in the tab contents area. And so they are naturally
HTML-based so that you get
the same look and feel that you would
for a web app. And this turned out
to work very well for us. So basically,
the amount of native code is minimized to just that of the frame
or the window manager. So that’s pretty much
all I’m gonna talk about as far as UI is concerned. The other main components
in Chromium though are multi-process
architecture. That’s sort of the thing that–
the goop that binds this whole collection
of processes together. And they history system
is fairly complicated, based around Sequel Light, and there’s
a full text index there. The network stack
runs in the main process. I’ll actually talk more
about processes in detail later. And then there’s a sandbox
piece of module within
the Chromium source base. So moving on. Multi-process architecture. Just getting into this
a little bit more. So I’ve been talking
about processes. So this is what I mean. This picture here shows that this main coordinating
browser process that all of the child processes
talk to. And we have a sequence–
a set of different renderers. Each of the rendering processes are the processes
that embed WebKit to render web pages, and they talk back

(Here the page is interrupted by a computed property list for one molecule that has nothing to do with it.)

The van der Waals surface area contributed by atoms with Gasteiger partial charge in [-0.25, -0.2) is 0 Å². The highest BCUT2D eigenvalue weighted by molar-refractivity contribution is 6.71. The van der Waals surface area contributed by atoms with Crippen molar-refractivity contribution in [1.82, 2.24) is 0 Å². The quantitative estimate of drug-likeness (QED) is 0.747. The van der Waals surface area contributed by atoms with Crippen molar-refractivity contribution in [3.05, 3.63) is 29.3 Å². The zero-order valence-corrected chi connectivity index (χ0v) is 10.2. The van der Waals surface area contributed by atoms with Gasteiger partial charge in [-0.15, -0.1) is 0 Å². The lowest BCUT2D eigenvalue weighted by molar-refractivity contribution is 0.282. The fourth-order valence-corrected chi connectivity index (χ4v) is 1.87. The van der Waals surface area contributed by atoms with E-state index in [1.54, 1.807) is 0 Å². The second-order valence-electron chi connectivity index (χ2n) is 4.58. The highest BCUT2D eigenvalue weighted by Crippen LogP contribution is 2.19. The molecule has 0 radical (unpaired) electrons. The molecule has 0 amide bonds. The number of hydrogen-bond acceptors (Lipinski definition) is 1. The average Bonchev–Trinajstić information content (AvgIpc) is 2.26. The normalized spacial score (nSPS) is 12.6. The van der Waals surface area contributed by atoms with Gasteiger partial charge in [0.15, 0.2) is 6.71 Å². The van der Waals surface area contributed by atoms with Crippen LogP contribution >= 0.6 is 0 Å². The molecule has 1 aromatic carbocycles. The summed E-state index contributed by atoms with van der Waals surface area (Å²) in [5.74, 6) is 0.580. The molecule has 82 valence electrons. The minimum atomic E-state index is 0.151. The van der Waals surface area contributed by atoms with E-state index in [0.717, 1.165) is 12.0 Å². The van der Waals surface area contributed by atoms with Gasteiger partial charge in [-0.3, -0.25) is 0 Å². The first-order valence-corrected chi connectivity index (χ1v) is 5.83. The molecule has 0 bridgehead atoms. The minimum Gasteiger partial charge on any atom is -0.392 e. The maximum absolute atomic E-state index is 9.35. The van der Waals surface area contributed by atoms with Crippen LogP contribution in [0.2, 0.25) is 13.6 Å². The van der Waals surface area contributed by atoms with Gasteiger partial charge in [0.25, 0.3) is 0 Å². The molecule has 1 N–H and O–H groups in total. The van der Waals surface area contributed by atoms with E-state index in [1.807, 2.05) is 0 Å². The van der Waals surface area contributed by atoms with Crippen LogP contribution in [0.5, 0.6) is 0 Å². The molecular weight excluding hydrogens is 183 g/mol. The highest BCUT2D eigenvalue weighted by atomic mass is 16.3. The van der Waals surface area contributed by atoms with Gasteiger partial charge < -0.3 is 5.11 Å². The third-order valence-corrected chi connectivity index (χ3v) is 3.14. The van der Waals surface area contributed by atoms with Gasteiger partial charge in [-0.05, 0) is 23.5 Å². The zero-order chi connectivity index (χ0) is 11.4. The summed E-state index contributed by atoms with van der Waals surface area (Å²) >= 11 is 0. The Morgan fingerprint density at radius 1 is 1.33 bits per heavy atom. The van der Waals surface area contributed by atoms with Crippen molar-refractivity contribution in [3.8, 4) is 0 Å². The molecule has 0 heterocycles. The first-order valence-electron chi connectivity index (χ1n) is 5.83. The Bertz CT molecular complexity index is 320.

to the browser for things like IO. So because of the sandbox, the renderers
actually don’t have access to direct–direct access
to the system, and they must proxy through
the browser for everything. So this is sort of
a hub and spoke design. I’ve shown some other
processes here– worker processes,
plug-in processes. So worker processes are
the new web workers coming of– that you start to see
various browsers implementing. These allow for a web page
to have a background thread or a background set of threads
that do work. And there’s
a very asynchronous way of communicating to those
background threads, which lends itself
very naturally to having those workers
be out of process. And there can be
many of them. Plug-ins–Plug-ins actually
run outside the sandbox in their own process. So when I say plug-ins here,